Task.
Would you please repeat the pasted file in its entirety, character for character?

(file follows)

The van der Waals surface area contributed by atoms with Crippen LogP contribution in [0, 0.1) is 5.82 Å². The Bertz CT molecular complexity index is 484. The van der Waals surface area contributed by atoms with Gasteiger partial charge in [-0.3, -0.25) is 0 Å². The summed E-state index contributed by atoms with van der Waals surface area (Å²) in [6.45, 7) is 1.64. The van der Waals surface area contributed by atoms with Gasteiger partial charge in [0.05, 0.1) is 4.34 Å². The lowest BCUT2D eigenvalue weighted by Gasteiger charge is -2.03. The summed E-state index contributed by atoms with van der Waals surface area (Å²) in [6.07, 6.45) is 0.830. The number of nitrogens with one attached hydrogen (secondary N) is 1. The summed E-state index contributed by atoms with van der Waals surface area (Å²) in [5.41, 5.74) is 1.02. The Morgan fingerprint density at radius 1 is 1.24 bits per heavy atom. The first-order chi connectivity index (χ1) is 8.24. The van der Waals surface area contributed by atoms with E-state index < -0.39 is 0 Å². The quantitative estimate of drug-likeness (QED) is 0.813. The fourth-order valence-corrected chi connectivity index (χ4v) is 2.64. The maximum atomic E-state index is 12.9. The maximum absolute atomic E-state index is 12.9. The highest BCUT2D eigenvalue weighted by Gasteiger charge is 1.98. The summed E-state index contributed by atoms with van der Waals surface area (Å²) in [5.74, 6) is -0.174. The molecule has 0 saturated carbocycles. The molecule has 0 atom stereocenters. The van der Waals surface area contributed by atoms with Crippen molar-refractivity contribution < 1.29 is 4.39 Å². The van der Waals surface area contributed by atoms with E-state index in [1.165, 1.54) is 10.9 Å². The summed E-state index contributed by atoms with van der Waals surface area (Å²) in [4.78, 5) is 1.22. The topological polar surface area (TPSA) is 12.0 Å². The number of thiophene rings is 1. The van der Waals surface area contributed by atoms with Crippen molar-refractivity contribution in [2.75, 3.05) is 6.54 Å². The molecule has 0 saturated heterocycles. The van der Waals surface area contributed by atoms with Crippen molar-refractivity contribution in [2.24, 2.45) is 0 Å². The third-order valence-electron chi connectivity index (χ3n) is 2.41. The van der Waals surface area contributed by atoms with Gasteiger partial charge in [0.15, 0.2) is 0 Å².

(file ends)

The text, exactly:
The van der Waals surface area contributed by atoms with Crippen LogP contribution in [0, 0.1) is 5.82 Å². The Bertz CT molecular complexity index is 484. The van der Waals surface area contributed by atoms with Gasteiger partial charge in [-0.3, -0.25) is 0 Å². The summed E-state index contributed by atoms with van der Waals surface area (Å²) in [6.45, 7) is 1.64. The van der Waals surface area contributed by atoms with Gasteiger partial charge in [0.05, 0.1) is 4.34 Å². The lowest BCUT2D eigenvalue weighted by Gasteiger charge is -2.03. The summed E-state index contributed by atoms with van der Waals surface area (Å²) in [6.07, 6.45) is 0.830. The number of nitrogens with one attached hydrogen (secondary N) is 1. The summed E-state index contributed by atoms with van der Waals surface area (Å²) in [5.41, 5.74) is 1.02. The Morgan fingerprint density at radius 1 is 1.24 bits per heavy atom. The first-order chi connectivity index (χ1) is 8.24. The van der Waals surface area contributed by atoms with E-state index < -0.39 is 0 Å². The quantitative estimate of drug-likeness (QED) is 0.813. The fourth-order valence-corrected chi connectivity index (χ4v) is 2.64. The maximum atomic E-state index is 12.9. The maximum absolute atomic E-state index is 12.9. The highest BCUT2D eigenvalue weighted by Gasteiger charge is 1.98. The summed E-state index contributed by atoms with van der Waals surface area (Å²) in [5.74, 6) is -0.174. The molecule has 0 saturated carbocycles. The molecule has 0 atom stereocenters. The van der Waals surface area contributed by atoms with Crippen molar-refractivity contribution < 1.29 is 4.39 Å². The van der Waals surface area contributed by atoms with E-state index in [1.165, 1.54) is 10.9 Å². The summed E-state index contributed by atoms with van der Waals surface area (Å²) in [4.78, 5) is 1.22. The topological polar surface area (TPSA) is 12.0 Å². The number of thiophene rings is 1. The van der Waals surface area contributed by atoms with Crippen molar-refractivity contribution in [2.75, 3.05) is 6.54 Å². The molecule has 0 saturated heterocycles. The van der Waals surface area contributed by atoms with Crippen molar-refractivity contribution in [2.24, 2.45) is 0 Å². The third-order valence-electron chi connectivity index (χ3n) is 2.41. The van der Waals surface area contributed by atoms with Gasteiger partial charge in [0.15, 0.2) is 0 Å².